Artist Biography: The artist Suzuki Toshimoto (鈴木年基 also 鈴樹年基) was active circa 1877–1898. He was born around 1854 as Suzuki Rainosuke (鈴木雷之助) and lived in Osaka. He was a disciple of Tsukioka Yoshitoshi (1839-1892), which is evident from his style of design, and also produced Western-style (yôga) landscape paintings of Kamigata (Osaka/Kyoto region) that reveal the influence of the Kobayashi Kiyochika (1847-1915). Suzuki was also a writer/editor and publisher under his birth name Suzuki Rainosuke. He had a close association with the publishers Wataya Kihei (綿屋喜兵衛) and Maeda Kijirô (前田喜次郎). Among Suzuki's most familiar works are his prints of the 1877 Satsuma Rebellion, including designs with biographical inscriptions of the famous personages. As did many other woodblock artists of the era, he supplied illustrations for the increasingly popular newspapers. Suzuki did this for the newspaper Shinbun zue 新聞図会 under the name Suzuki Sessai. His other gô included Raisai (雷斉 or 蕾斎), although he also signed simply as Rai Toshimoto (雷年基), as on the print we offer here. The last known works by him seem to be three designs he contributed to the collaborative series Tokyo meisho (Famous Places in Tokyo: 東京名所) of horizontal chûban prints issued by the Osaka publisher Nagano Risuke (長野利助) in 1898 (Kawasaki Kyosen, 川崎巨泉 1877–1942, designed nine prints). The date of Suzuki's death is unknown, but it seems to have occurred after 1920 and before 1931 when Ukiyo-e shiden (Biographies of ukiyo-e masters, 浮世絵師伝) was published and listed Suzuki as deceased.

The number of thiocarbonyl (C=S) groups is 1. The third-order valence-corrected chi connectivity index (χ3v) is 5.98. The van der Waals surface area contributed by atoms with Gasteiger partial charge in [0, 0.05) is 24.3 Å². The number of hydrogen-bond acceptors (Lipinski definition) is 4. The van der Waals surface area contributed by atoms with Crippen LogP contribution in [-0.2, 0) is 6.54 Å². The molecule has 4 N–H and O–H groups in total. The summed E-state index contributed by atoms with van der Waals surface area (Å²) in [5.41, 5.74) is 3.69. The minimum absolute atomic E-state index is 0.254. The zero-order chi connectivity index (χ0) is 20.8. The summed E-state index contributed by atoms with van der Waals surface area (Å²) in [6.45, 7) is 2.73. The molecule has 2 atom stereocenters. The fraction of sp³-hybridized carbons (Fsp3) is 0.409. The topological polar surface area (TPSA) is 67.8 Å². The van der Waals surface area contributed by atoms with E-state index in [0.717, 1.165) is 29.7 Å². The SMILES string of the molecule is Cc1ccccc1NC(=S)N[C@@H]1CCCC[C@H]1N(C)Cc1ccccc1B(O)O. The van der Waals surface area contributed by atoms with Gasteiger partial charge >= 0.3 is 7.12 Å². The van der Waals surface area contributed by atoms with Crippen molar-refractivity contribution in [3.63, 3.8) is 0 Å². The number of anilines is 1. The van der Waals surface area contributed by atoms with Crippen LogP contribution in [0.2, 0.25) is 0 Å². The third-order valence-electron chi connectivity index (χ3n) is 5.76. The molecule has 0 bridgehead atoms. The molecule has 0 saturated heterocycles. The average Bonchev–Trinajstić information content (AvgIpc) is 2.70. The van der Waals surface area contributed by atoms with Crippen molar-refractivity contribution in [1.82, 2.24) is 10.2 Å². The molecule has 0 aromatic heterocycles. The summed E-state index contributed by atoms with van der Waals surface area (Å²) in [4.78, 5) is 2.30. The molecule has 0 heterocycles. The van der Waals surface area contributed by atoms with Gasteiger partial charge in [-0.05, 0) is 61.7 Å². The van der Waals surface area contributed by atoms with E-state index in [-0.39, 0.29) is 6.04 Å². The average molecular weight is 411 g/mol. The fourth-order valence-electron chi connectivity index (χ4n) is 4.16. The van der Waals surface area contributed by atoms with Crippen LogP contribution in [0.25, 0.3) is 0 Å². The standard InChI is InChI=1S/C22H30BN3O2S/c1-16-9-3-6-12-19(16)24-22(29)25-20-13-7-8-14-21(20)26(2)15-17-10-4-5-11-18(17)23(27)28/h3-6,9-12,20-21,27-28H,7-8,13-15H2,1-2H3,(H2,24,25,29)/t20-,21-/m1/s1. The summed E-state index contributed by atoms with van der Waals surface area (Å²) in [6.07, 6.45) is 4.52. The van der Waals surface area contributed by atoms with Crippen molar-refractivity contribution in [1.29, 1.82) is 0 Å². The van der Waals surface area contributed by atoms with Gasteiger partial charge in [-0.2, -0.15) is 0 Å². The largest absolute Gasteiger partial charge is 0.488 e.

Event Depicted: In 645, a group of conspirators plotted to eliminate the main branch of the Soga clan (defenders of Buddhism as the official religion of the imperial court). These men included Nakatomi no Kamatari (中臣鎌足 courtier, proponent of Shinto, and founder of the Fujiwara clan; 614-669), Prince Naka no Ôe no Ôji (中大兄皇子 who later became Emperor Tenji 天智天皇 reigning from 661-672), Saeki no Komaro (佐伯子麻呂 who served the prince starting in 644; died 666), and Kasuragi no Waka Inukai no Amita (葛城稚犬養網田). They began with the assassination of Soga no Iruka (蘇我入鹿 died 645). Iruka was a son of Soga no Emishi (蘇我蝦夷 587-645), a statesman of the Yamato Imperial Court during the Asuka Period (飛鳥時代 538-645 [or 710]). The assassination took place on July 10, 645 (lunar calendar: 12th day, 6th month of 645), which came to be called the Isshi no hen (Isshi Incident: 乙巳の変 or Murder in the year of Isshi), leading to the transformative Taika no kaishin (Taika reforms: 大化の改新 see below).